Two years ago, teenager Joe Dale died after an asthma attack. Now his grieving parents want to warn others of the dangers. Catherine Scott reports.
It should have been one of the happiest weekends of Joe Dale’s life. He had just sat his final GCSE exam, he was 16, looking forward to his school prom and the exciting future that lay ahead.
It was one of the hottest weekends of the year and Joe headed to his friend’s house and they went to the local playing fields, to make the most of their newfound freedom.
He didn’t realise the pollen count was sky-high that June day two years ago, or what devastating effect that might have on him. Later that evening, Joe, from Barnsley, collapsed at his friend’s house.
Paramedics and Joe’s parents, Helena and Jon, rushed to the scene and the air ambulance was called to take him to hospital where he was admitted into intensive care.
“We got a call from Joe’s friend saying he had stopped breathing,” recalls Helena. “When we got to his friend’s house the air ambulance was there and paramedics were trying to save him.”
But doctors were unable to save the teenager. Six days after he was admitted, Joe died from what doctors believe was a severe asthmatic reaction to pollen. Although he had his inhaler with him it didn’t seem to work. In the midst of their pain, Jon and Helena made the selfless decision to donate Joe’s organs to help others.
“We knew he would have wanted that,” says Helena. “He was such a kind and thoughtful person. He died surrounded by his family, on the day of the school prom he had been so looking forward to.”
The family take some comfort from the fact Joe’s organs saved three other people including a boy a year younger than Joe and a father.
“It does help to know his death wasn’t for nothing,” says Helena.
As World Asthma Day approaches on Tuesday , Joe’s parents are keen to raise awareness of the risks of the condition, particularly at this time of year.
They want to see more warnings for asthma sufferers when the pollen count is high.
“You get warnings for hayfever sufferers but not for asthma sufferers, which can be far more dangerous,” says Helena.
Joe began suffering from asthma around the age of five. He had needed to be hospitalised after his first asthma attack at the age of 12, but his asthma was normally worse in the winter.
His condition lessened as he got older – the only other attack he suffered was the fatal one that happened that June day.
Joe had inhalers to use as and when he needed them, but he enjoyed playing sport, particularly football, and he loved go-karting and dreamed of being a Formula 1 engineer.
He competed in national kart competitions with the support of his dad at tracks across the UK and was a regular racer at his local kart track in Wombwell.
When the GCSE results were released that summer, Joe’s family discovered he had achieved great results in all his subjects including some A*s.
He was due to go into Penistone Grammar’s sixth form a few weeks later and had plans to go to university. But his name lives on through his family and many friends. A crowdfunding campaign launched after his death by fellow karters to raise £1,500 to help support Joe’s family more than doubled its target.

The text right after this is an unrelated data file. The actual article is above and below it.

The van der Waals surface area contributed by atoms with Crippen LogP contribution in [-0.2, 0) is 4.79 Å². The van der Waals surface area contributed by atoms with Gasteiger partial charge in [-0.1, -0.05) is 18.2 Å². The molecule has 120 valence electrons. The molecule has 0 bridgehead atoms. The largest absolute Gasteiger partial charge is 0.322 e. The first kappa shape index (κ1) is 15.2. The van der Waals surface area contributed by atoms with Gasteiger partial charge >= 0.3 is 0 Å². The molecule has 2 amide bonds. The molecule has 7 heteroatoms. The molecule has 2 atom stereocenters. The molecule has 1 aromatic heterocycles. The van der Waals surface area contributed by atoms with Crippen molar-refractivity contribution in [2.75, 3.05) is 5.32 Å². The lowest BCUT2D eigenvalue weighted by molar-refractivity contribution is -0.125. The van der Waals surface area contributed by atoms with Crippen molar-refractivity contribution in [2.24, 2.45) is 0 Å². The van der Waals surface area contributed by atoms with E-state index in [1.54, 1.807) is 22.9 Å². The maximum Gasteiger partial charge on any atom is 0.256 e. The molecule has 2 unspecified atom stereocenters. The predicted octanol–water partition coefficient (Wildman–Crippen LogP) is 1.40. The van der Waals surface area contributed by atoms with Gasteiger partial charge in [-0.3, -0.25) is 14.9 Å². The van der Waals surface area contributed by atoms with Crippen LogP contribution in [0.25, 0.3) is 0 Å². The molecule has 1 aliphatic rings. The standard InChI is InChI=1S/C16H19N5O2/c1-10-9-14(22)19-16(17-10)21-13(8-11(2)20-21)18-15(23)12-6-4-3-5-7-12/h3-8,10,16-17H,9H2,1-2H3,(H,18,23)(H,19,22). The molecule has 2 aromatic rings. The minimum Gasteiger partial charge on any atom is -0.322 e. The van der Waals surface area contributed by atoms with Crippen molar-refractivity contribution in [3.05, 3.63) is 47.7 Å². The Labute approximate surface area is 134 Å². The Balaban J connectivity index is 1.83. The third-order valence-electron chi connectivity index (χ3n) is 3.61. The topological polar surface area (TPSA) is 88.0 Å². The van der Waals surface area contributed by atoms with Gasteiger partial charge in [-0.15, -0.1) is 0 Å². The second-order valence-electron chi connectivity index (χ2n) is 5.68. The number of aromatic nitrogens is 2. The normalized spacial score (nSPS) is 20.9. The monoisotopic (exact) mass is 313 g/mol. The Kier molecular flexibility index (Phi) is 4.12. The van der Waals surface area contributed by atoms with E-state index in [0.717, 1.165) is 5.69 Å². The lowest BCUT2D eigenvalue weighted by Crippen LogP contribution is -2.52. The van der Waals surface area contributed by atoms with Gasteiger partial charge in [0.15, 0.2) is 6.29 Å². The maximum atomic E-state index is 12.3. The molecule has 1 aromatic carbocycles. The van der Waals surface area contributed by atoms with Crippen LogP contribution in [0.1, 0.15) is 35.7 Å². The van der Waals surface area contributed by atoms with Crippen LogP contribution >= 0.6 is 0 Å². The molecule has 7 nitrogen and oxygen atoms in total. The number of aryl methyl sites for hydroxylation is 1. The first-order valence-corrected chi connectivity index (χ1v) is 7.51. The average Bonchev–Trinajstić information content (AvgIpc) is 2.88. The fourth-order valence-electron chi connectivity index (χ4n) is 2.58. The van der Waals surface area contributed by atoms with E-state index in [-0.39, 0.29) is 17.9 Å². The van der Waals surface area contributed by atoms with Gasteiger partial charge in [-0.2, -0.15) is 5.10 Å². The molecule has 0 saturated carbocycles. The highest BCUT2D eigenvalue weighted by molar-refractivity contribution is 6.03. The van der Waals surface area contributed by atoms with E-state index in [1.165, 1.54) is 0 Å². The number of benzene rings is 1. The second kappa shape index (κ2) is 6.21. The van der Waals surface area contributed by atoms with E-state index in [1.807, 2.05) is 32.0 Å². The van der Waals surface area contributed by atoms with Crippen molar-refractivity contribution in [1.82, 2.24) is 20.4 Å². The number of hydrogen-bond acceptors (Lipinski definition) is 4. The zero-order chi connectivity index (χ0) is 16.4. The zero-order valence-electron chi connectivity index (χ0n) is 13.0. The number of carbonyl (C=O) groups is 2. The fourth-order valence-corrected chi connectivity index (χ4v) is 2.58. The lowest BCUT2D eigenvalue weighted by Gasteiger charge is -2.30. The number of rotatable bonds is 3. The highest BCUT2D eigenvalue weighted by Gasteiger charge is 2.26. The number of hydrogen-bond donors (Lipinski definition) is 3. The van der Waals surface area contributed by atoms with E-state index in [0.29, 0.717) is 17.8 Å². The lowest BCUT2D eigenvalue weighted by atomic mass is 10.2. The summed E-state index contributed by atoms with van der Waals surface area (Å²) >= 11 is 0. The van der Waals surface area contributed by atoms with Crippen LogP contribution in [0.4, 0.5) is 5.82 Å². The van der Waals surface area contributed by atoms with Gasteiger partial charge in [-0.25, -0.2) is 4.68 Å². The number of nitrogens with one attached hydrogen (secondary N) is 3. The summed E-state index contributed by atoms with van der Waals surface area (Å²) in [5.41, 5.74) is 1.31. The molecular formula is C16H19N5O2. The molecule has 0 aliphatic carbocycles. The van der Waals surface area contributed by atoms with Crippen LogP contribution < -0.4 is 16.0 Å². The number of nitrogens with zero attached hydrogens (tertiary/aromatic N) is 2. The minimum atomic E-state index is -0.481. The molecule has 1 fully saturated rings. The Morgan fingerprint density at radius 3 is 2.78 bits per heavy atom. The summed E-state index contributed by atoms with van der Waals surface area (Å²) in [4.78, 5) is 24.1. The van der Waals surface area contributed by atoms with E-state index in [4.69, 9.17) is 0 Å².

At the time organiser Donna Baines said: “No money can ever replace Joe but helping his family and making his memory live on is something we can do.”
Last August Joe would have been travelling to Mozambique to carry out three weeks of charity work with the World Challenge Organisation, which was organised through his school. His younger brother Matt, now 14, is now going in his memory next year.
“Matt has lost his brother and his best friend and that is really hard,” says Helena. The family say although Joe’s death was devastating it was helped by staff at Bluebell Wood Children’s Hospice. “One of the donor nurses asked if we would like to go with Joe to Bluebell Wood Children’s Hospice,” recalls Helena. “We didn’t understand what she was saying. It was too late for the hospice to care for him; we had already lost him.
“But she explained the hospice, at North Anston near Rotherham, had two special suites where families can stay with their children after death.
“So we came with Joe to Bluebell Wood and stayed with him in the hospice’s Primrose Suite. It gave us precious time to come to terms with Joe’s death and to say our goodbyes slowly, under our own terms.”
Jon, Helena and Matt stayed at the hospice and his sister, Abbie, 23, was free to visit as often as she wanted.
“The team at Bluebell Wood took care of us. Having him with us made such a difference.”
The Dale family have become loyal fund-raisers for Bluebell Wood, A charity football fun day held close to Joe’s 18th birthday last year raised more than £7,500 split between Bluebell Wood, Yorkshire Air Ambulance, Asthma UK and Barnsley Hospital Charity.
Last month Abbie completed a skydive, raising nearly £2,500 for Bluebell Wood.
“I wanted to give something back to Bluebell Wood as they continue to support me and my family through the most horrendous time that will stay with us forever. Joe was such a lovely funny boy. We were always laughing and joking,” says Abbie.
“It doesn’t seem real that he’s gone, I don’t think it ever will. I miss my little brother so much but I feel thankful for the amazing 16 years I had growing up with him. I hope our story can raise enough awareness to prevent another family from experiencing the heartache that will remain with us everyday.”